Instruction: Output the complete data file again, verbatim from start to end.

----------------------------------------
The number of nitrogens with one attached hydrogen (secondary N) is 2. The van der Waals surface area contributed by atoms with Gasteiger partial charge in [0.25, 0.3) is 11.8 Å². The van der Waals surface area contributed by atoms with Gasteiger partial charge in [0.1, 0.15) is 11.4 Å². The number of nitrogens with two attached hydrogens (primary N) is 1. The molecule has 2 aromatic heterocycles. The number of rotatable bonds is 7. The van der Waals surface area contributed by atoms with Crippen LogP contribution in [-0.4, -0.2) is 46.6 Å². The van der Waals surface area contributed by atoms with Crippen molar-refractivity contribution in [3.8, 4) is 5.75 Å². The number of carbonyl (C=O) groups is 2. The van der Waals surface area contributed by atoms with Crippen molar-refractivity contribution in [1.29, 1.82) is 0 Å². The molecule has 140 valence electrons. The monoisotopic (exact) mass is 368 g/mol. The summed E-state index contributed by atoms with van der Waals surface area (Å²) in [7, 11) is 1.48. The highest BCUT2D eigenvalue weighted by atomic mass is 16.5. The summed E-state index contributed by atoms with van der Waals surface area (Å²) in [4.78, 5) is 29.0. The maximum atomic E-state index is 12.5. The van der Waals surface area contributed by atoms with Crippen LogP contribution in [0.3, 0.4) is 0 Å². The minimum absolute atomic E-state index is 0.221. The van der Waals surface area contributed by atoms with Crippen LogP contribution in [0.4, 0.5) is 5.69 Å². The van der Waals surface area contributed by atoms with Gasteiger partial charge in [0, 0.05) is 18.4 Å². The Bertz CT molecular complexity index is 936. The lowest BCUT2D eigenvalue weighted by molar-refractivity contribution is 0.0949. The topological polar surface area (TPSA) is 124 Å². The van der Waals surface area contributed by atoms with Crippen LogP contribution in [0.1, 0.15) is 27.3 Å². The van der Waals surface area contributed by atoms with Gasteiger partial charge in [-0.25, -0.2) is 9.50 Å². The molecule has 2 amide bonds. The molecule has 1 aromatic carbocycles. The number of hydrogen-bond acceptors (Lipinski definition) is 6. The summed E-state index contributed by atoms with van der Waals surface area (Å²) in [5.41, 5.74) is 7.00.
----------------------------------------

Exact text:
The number of nitrogens with one attached hydrogen (secondary N) is 2. The van der Waals surface area contributed by atoms with Gasteiger partial charge in [0.25, 0.3) is 11.8 Å². The van der Waals surface area contributed by atoms with Gasteiger partial charge in [0.1, 0.15) is 11.4 Å². The number of nitrogens with two attached hydrogens (primary N) is 1. The molecule has 2 aromatic heterocycles. The number of rotatable bonds is 7. The van der Waals surface area contributed by atoms with Crippen LogP contribution in [-0.4, -0.2) is 46.6 Å². The van der Waals surface area contributed by atoms with Crippen molar-refractivity contribution in [3.8, 4) is 5.75 Å². The number of carbonyl (C=O) groups is 2. The van der Waals surface area contributed by atoms with Crippen molar-refractivity contribution in [1.29, 1.82) is 0 Å². The molecule has 140 valence electrons. The monoisotopic (exact) mass is 368 g/mol. The summed E-state index contributed by atoms with van der Waals surface area (Å²) in [7, 11) is 1.48. The highest BCUT2D eigenvalue weighted by atomic mass is 16.5. The summed E-state index contributed by atoms with van der Waals surface area (Å²) in [4.78, 5) is 29.0. The maximum atomic E-state index is 12.5. The van der Waals surface area contributed by atoms with Crippen LogP contribution in [0.3, 0.4) is 0 Å². The minimum absolute atomic E-state index is 0.221. The van der Waals surface area contributed by atoms with Crippen LogP contribution in [0.4, 0.5) is 5.69 Å². The van der Waals surface area contributed by atoms with Gasteiger partial charge in [0, 0.05) is 18.4 Å². The Bertz CT molecular complexity index is 936. The lowest BCUT2D eigenvalue weighted by molar-refractivity contribution is 0.0949. The topological polar surface area (TPSA) is 124 Å². The van der Waals surface area contributed by atoms with Crippen LogP contribution in [0.1, 0.15) is 27.3 Å². The van der Waals surface area contributed by atoms with Gasteiger partial charge in [-0.25, -0.2) is 9.50 Å². The molecule has 2 amide bonds. The molecule has 1 aromatic carbocycles. The number of hydrogen-bond acceptors (Lipinski definition) is 6. The summed E-state index contributed by atoms with van der Waals surface area (Å²) in [5.41, 5.74) is 7.00.